Regional stakeholders discuss AMR + Africa + Diagnostics in South Africa
Research and development, systems strengthening and community engagement around diagnostics are essential to mitigate the growing threat of antimicrobial resistance (AMR), according to leading specialists at a regional stakeholders’ summit co-hosted by FIND and the South African Medical Research Council (SAMRC). AMR + Africa + Diagnostics, held on 30 January 2018 in Cape Town, South Africa, was the first international conference ever to be held in Khayelitsha, a community profoundly affected by HIV and TB – both diseases with particular significance to AMR.
The meeting highlighted important issues for policy makers on the eve of the Prince Mahidol Award Conference 2018, on “Making the World Safe from the Threats of Emerging Infectious Diseases”, taking place in Bangkok. It also feeds into an ongoing analysis by the International Agency Coordinating Group (IACG) on innovation and access priorities.
Speakers from across Africa, including senior representatives from the South African Department of Health, Africa Centers for Disease Control, Right to Care, Médécins Sans Frontieres, top clinicians and academics, patients and community representatives, and industry, discussed critical diagnostic needs and solutions that will help prevent and better treat drug resistant infection to a wide range of diseases. Significant data presented at the event highlighted the burden of drug resistant HIV, TB, STIs that threaten people around the world.
Patients and clinicians described their personal experiences, particularly at a community or primary health care level, in tackling drug-resistant forms of common bacterial infections such as TB, cystitis, pneumonia and meningitis, gastro-intestinal infections, UTI, and post-operative complications.
Diagnostics available in Europe and the US are not available or affordable in low- and middle-income countries. Many countries now have a national strategy in place, but lack of diagnostic capacity impedes antibiotic stewardship.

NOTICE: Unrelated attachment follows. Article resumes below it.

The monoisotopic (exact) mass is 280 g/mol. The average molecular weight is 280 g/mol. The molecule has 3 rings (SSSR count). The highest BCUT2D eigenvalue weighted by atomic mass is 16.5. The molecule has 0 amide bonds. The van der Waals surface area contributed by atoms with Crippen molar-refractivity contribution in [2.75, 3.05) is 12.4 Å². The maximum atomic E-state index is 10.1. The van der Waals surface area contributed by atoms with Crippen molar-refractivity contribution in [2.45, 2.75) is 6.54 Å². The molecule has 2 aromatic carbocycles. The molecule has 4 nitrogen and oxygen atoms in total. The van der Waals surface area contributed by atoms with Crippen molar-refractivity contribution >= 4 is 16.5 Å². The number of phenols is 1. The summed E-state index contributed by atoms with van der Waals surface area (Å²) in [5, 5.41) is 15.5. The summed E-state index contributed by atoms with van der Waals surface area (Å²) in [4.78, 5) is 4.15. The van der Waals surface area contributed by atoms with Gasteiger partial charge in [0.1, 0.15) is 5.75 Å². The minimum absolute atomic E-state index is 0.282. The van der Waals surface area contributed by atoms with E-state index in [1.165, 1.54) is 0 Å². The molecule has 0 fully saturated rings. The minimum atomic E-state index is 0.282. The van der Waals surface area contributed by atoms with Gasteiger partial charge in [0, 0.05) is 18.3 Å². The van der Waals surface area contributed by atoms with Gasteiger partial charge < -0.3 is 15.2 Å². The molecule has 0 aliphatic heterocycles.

Overall conclusions reinforced the newly launched AMR strategy from FIND – the non-profit Foundation for Innovative New Diagnostics. It stresses the role of diagnostics to optimize use of antibiotics, protect new drugs and empower surveillance – key areas of concern for SAMRC and other regional and international partners.
There was clear consensus on three research and development priorities, alongside concrete actions that must be taken to strengthen systems and engage the community.
Research and development
- Simple rapid tests for community and primary health workers to distinguish viral from bacterial infections (including mycobacterial and mycotic), and identify key pathogens to enable targeted treatment
- Diagnostic tests for resistance profiling, to facilitate surveillance and ensure appropriate treatment
- Software, such as connectivity tools, to create interconnected diagnostic networks, and decision aid tools to optimize patient management and rational use of antibiotics
- Improved access to quality-assured testing
- Expedited, simpler approval process for diagnostics that reflect risks and benefits of tests in different regions
- Rapidly implement Essential Diagnostics Lists (EDLs) in line with WHO recommendations
Advocacy and education
- Build on the successes and experience of community coalitions around HIV and TB to engage patient groups and civil society to build awareness of the impact of AMR and the value of diagnostics in saving patients and drugs
- Develop AMR-specific education tools for health workers and laboratory technicians
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